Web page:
Category Archives: Photos

Wissahickon Walk

Wissahickon Valley Park, Chestnut Hill, PA, 2022

I’ve visited Philadelphia many times over the past year visiting my good friend.  Duby lives in Chestnut Hill in northwest Philly. It’s a charming area that has deep historical roots. When I arrived for my first visit, I kept remarking how green everything was. Majestic cedars, dogwoods, red maples, ash and sycamore trees fan throughout the city. In fact, Philly has 2.9 million trees with a tree canopy that covers 20% of the city.

My first morning there, Duby took me for a walk in nearby Wissahickon Valley Park. We entered it on a dirt path that is less than a block from his home.

The park’s name comes from the Indian Lenape word wisameckham, for “catfish creek”, a reference to the fish that were once plentiful in the Wissahickon creek that runs through it, eventually merging into the Schuylkill River.

I walk that park most mornings either alone or with Duby.  Although it’s called a park, I experience it as a beautiful forest. The path from the road quickly leads into a canopy of trees. Fallen trees, some covered by fungus and an array of colorful leaves, lay by the side of the path line. If a tree fell across the path, a chunk has been hewn away to allow passage.

I often sit on one of those massive trees midway through my walk just to relax and take in the sounds and absorb the beauty that surrounds me. Occasionally, a mountain biker, a jogger or a hiker passes by. Once Duby and I met Ellen, an 80-year-old tiny but spry Black woman walking her small dog named Howard. She had on delicate black leather ftats with a leather flower near the toe of the shoe. We talked and she told us that she had been a singer in Europe. Her mother-in-law was a doctor and when she heard Ellen’s coloratura soprano voice as a young woman, she sent her to Europe to study voice. Now, she mostly sang in the choir at church. I asked her to sing and she let out a high piercing note that shot through the trees.

A wooden bridge along the path is a popular spot for people to toss sticks to their dogs into the creek below. The dogs run back and forth between the creek and their owners, tails wagging crazily as they drop the stick for another romp. Dog walkers with 3-4 dogs in tow let their charges off for a refreshing dip. Something about a dog splashing around in water, unaware of anything but the creek and playing is joyful to watch. Not a care in the world!

When I leave the park, I feel refreshed — even though I haven’t retrieved a stick or frolicked in the in the creek — I feel joyful!


Sometimes it’s the Small Things

Fledging Bluebird, Glendale, California, 2021

Sometimes it’s the small things that catch us by surprise. Two days ago, I was in my backyard, and caught a glance at a stone-still little bird on the pavers. It startled me and I moved in for a closer look. It was a frightened fledging bird that had left its nest too soon. It was fully feathered and could hop away from me when I got too close.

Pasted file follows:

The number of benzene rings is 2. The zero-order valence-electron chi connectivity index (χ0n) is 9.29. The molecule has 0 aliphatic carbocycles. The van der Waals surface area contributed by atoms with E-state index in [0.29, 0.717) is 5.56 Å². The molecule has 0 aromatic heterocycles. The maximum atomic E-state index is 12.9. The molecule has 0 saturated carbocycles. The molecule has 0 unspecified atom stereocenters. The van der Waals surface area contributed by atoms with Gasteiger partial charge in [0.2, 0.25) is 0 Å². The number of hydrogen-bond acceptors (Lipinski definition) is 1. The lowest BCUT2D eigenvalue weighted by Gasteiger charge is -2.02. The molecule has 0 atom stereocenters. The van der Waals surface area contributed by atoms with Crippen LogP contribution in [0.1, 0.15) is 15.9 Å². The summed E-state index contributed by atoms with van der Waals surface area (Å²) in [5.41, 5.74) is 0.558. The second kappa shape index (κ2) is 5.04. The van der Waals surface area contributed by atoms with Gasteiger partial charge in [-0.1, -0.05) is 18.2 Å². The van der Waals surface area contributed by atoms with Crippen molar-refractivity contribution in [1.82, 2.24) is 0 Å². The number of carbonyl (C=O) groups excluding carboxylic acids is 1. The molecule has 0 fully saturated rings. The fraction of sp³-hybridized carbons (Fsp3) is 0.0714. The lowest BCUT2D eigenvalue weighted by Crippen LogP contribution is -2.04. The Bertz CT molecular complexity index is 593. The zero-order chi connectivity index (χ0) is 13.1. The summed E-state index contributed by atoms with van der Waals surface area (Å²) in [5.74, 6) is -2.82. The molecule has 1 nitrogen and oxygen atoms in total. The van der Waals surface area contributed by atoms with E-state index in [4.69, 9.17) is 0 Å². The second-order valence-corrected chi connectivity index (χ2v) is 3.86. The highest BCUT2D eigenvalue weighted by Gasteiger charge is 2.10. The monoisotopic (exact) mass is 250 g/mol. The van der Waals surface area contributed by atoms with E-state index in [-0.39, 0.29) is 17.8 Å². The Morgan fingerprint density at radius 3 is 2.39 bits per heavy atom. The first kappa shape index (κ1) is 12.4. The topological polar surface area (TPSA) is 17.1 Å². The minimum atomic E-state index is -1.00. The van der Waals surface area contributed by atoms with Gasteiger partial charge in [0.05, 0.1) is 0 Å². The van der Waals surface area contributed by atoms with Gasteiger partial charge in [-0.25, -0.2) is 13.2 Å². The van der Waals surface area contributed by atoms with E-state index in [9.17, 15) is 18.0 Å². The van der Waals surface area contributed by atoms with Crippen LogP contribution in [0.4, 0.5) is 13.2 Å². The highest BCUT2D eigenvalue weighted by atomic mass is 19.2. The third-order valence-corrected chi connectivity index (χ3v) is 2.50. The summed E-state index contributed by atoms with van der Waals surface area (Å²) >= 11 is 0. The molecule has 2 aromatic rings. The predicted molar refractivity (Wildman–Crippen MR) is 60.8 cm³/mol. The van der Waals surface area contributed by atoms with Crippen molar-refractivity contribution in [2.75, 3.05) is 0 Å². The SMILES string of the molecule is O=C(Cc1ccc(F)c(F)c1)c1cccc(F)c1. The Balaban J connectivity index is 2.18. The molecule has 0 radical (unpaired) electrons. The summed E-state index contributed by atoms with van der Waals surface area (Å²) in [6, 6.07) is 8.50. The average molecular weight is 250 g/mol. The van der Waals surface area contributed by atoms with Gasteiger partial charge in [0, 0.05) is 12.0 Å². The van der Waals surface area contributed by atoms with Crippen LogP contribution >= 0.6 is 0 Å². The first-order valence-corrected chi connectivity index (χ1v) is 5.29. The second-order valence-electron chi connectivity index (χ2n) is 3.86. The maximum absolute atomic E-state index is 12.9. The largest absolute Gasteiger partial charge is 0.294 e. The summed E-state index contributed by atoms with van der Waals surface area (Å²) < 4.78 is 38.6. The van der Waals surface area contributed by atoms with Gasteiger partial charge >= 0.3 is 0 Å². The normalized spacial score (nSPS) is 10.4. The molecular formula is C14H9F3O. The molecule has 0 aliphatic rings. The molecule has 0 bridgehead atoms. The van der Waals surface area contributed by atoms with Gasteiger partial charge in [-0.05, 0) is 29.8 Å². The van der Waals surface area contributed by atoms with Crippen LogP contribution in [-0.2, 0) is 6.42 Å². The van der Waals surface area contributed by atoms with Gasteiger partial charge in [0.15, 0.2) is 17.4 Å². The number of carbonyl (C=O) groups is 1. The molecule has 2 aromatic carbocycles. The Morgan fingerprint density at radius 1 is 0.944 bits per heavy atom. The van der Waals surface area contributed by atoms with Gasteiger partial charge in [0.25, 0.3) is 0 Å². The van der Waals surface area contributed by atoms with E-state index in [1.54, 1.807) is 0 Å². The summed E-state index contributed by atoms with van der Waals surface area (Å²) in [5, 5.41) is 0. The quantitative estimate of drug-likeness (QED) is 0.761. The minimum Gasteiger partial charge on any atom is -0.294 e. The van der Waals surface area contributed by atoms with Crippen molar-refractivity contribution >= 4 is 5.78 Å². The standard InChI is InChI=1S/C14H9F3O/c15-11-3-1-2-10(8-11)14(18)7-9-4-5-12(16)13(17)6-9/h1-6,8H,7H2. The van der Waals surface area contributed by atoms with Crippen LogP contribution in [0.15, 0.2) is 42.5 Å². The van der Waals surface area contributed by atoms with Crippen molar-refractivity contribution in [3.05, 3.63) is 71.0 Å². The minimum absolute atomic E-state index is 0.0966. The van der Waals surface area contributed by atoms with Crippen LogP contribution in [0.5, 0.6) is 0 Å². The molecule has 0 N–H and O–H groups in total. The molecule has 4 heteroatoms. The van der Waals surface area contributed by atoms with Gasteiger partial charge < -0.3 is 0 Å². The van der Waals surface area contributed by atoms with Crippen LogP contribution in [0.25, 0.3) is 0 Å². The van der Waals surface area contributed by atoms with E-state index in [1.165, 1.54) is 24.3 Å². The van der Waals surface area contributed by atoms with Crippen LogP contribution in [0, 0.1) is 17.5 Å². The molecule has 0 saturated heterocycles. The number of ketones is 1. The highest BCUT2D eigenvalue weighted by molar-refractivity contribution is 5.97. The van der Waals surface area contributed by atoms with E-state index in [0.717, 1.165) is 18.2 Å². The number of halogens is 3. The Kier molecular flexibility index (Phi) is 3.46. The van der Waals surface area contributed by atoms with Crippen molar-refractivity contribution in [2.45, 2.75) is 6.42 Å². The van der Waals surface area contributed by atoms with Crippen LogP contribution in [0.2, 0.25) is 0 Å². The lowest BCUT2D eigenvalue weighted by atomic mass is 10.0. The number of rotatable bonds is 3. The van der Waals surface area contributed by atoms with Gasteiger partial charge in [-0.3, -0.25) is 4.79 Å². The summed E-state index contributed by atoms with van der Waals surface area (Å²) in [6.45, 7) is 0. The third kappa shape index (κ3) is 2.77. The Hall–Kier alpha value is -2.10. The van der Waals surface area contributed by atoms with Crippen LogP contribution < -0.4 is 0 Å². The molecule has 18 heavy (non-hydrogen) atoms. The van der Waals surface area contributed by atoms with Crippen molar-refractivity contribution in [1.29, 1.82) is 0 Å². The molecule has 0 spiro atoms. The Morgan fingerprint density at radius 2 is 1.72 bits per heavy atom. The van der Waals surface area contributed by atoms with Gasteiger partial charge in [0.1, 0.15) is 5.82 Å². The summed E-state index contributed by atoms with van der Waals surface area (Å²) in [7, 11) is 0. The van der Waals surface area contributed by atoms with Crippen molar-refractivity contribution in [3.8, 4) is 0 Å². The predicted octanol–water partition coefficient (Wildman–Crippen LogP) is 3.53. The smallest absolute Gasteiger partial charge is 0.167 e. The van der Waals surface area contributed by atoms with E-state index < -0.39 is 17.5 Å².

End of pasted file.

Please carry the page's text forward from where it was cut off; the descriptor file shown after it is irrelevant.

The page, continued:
I fashioned a nest for it that eve that he had pure disdain for. I put a tiny bowl of water close to him. No way would he get near it.

Then, I remembered a few years back, when a baby crow was stranded in our yard for 10 days. Animal Control came out and said fledglings were common in the early summer and his mother would take care of him.

But I still went to the backyard several times a day to see how the tiny bird was doing. Yesterday, afternoon, I noticed he was fluttering his wings and could fly an inch or two off the ground for short distances. By late afternoon, his low flying seemed more coordinated.

Last night, my friend Diana came over for gin and tonics on the back patio and first thing I did was show her the little bird. It stood still as a statue. But after 30 minutes, he came to life: scurrying to the back deck and chirping, chirping. chirping. Suddenly, a flash of blue wings dove down to him and quickly dropped something into his open beak. We were excited and entranced.

As the evening wore on, mom (or dad) came down several more times, first swift as a second, then actually stood on the ground for about 10 seconds filling and refilling the young bird’s open beak.

I was up at 5:30 this morning to check on him and couldn’t find him but an hour later, the chirping began and there he was waiting for breakfast to be delivered.

So, it looks like he’ll make it with his mother’s help and hopefully will earn his wings in the next day or so and fly off.

Sometimes, we just need a happy ending…


Enjoy the Flowering Dogwood

Flowering Dogwood, Philadelphia, 2021. Photo by R.D. Joslin

My friend, Duby recently sent me these photos of a flowering tree in his backyard in Philadelphia. I don’t know why but I knew instinctively it was a Dogwood even though I don’t recall ever seeing one. I attribute this, perhaps, to some vestige of knowledge from my Girl Scout days when I earned a badge in plant identification.